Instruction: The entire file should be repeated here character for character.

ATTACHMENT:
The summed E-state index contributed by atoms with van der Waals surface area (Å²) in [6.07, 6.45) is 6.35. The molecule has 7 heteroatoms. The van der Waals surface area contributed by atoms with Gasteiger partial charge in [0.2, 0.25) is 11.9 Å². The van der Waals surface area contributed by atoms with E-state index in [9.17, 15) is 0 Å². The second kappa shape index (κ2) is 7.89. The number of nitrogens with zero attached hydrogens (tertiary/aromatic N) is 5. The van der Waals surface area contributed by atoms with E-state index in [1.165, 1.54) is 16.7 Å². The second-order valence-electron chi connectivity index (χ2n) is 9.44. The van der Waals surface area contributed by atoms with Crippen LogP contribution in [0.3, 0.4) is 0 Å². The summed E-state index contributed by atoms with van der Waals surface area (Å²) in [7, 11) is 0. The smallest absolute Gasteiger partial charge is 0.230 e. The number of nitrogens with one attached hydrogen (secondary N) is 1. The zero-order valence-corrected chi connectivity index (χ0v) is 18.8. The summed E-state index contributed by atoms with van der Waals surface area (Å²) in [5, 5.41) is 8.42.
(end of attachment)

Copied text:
The summed E-state index contributed by atoms with van der Waals surface area (Å²) in [6.07, 6.45) is 6.35. The molecule has 7 heteroatoms. The van der Waals surface area contributed by atoms with Gasteiger partial charge in [0.2, 0.25) is 11.9 Å². The van der Waals surface area contributed by atoms with E-state index in [9.17, 15) is 0 Å². The second kappa shape index (κ2) is 7.89. The number of nitrogens with zero attached hydrogens (tertiary/aromatic N) is 5. The van der Waals surface area contributed by atoms with E-state index in [1.165, 1.54) is 16.7 Å². The second-order valence-electron chi connectivity index (χ2n) is 9.44. The van der Waals surface area contributed by atoms with Crippen LogP contribution in [0.3, 0.4) is 0 Å². The summed E-state index contributed by atoms with van der Waals surface area (Å²) in [7, 11) is 0. The smallest absolute Gasteiger partial charge is 0.230 e. The number of nitrogens with one attached hydrogen (secondary N) is 1. The zero-order valence-corrected chi connectivity index (χ0v) is 18.8. The summed E-state index contributed by atoms with van der Waals surface area (Å²) in [5, 5.41) is 8.42.